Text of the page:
Boomer suggested the Balanced Scorecard, but many of these are flawed, since most of them are full of nothing but lagging indicators - like the time sheet itself. Further, many of the key performance indicators on the Balance Scorecard are simply measurements, not testable theories, providing no insight into the processes that determine results. We don't change our weight by weighing ourselves more accurately or frequently. What firms need to put in place are leading indicators, which have predictive power to peer into the future.
Boomer then proposed his Performance3 Formula (planning x people x processes). It's not a bad start, but it doesn't go far enough. It fails to recognize the true levers of what makes firms successful - that is, intellectual capital. A better formula is what we call "The New Practice Equation," which is: Profitability = intellectual capital x price x effectiveness.
The Performance3 Formula confuses efficiency with effectiveness. Do you want your heart surgeon to be efficient or effective? Effectiveness doesn't lend itself to processes. It's hard to flowchart knowledge worker creativity, because it is iteration and reiteration, a process of the mind.
All that said, I commend Gary for refuting Defense No. 1 and, even if only partially, Defense No. 2. It's a good start, and gives me hope that the consultants to the profession are finally beginning to recognize that we live in a knowledge economy, not an industrial economy.
There are some 350-plus firms around the world operating without time sheets. It's no longer just a theory, it's a fact. Most firm leaders and consultants, sorry to say, still lack the intellectual curiosity to explore how it's being done, preferring instead to be mired in the metrics of the past.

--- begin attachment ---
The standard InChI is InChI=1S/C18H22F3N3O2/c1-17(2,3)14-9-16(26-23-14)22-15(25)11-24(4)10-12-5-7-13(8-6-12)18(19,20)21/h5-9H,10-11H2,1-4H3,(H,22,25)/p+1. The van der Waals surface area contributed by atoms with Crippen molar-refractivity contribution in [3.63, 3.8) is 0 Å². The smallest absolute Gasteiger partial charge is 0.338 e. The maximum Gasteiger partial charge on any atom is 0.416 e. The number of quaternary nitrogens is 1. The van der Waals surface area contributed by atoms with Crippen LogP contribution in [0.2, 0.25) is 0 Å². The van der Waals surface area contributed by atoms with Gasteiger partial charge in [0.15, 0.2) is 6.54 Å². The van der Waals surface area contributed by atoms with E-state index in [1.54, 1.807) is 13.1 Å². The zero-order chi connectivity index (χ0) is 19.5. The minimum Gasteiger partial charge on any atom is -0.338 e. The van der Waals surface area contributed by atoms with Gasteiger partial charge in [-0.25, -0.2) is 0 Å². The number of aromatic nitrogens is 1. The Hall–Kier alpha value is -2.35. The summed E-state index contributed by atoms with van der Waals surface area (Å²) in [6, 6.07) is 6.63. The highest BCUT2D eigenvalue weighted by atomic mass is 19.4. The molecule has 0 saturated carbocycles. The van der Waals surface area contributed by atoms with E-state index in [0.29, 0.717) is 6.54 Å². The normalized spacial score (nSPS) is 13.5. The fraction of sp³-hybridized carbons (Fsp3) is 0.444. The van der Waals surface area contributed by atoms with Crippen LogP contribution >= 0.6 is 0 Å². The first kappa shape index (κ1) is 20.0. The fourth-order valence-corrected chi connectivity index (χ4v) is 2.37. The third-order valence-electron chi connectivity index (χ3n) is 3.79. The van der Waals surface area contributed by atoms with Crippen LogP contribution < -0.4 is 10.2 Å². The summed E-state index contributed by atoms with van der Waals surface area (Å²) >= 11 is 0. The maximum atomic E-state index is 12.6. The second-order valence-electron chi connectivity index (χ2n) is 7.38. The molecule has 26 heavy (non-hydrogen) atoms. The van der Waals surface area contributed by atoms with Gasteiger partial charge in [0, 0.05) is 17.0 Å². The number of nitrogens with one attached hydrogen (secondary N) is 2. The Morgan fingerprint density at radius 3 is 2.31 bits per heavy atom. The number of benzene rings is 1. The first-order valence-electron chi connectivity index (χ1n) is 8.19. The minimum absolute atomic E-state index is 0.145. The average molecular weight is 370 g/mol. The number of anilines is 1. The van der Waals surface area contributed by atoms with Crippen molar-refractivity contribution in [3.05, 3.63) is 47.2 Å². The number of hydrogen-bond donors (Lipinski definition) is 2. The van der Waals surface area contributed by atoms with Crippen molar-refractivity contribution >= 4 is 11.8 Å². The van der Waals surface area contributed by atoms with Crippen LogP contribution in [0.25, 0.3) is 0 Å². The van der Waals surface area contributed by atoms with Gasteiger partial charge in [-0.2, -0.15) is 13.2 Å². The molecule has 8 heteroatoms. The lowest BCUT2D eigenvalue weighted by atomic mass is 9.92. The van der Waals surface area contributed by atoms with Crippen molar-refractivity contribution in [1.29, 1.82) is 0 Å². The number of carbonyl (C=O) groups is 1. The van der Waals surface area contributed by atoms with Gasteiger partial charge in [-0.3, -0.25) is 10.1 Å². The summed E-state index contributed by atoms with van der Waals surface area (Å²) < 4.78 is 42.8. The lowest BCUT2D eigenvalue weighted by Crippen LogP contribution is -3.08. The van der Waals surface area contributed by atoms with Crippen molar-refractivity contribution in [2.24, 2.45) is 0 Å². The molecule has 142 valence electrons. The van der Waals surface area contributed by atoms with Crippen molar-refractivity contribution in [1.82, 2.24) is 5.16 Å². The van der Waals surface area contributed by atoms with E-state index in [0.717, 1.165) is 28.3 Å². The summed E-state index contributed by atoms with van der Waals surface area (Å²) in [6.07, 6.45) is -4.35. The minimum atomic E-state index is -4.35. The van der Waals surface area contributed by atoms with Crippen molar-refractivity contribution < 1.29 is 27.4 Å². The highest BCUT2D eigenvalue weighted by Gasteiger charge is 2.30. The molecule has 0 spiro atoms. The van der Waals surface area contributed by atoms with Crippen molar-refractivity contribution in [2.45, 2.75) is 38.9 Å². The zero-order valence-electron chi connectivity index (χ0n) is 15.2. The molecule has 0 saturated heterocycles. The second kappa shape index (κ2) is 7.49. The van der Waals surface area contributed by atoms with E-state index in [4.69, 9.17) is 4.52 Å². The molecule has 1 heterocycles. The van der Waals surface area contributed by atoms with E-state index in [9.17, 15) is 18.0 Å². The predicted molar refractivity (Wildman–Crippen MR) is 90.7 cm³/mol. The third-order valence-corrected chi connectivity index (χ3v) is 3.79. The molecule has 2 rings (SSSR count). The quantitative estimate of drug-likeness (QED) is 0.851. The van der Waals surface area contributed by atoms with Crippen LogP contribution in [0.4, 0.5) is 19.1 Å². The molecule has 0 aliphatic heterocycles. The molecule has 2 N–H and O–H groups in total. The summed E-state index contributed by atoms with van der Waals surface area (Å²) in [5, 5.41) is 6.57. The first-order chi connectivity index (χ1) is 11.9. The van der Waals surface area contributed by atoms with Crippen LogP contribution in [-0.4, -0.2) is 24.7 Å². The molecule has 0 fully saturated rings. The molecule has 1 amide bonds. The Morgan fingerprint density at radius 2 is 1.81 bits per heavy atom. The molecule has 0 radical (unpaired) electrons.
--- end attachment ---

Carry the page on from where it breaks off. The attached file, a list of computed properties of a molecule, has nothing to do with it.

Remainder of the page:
In 1984, when I joined then-Big Eight firm Peat, Marwick, Mitchell, I was told, "Baker, you sell your time." I was young and naïve enough to believe it. But no customer buys time, and if they did, I'm fairly sure they'd buy it from someone cheaper than CPAs.
I don't want another generation of CPAs to be ill-informed like I was. It forces them into a union employee mindset, where they worry more about what they make per hour than the value they create for the customers they are privileged to serve. Worse, it keeps our profession mired in the mentality that it sells time.
It also turns CPAs into galley slaves on the SS Billable Hour. This is one of the reasons that firms are having such a hard time attracting and retaining talent. The present-day leadership and the consultants to the profession share the responsibility for this sad state of affairs. Knowledge workers are not bags of cement that they can simply process and shuffle around to their whims in order to maximize "efficiency."
Let's recognize that the time sheet is not even one good measure of the performance of knowledge workers, and that there exist much better indicators to evaluate their effectiveness. Let's stop betraying the next generation of CPAs, and create a better quality of life for the posterity of our profession.
Let's bury the time sheet next to the billable hour, two ideas from the day before yesterday - two ideas whose time has passed.
Ron Baker is the author of Professional's Guide to Value Pricing, Sixth Edition and Pricing On Purpose: Creating and Capturing Value. His forthcoming book, Measure What Matters to Customers: Using Key Predictive Indicators, is due out this month. Reach him at firstname.lastname@example.org.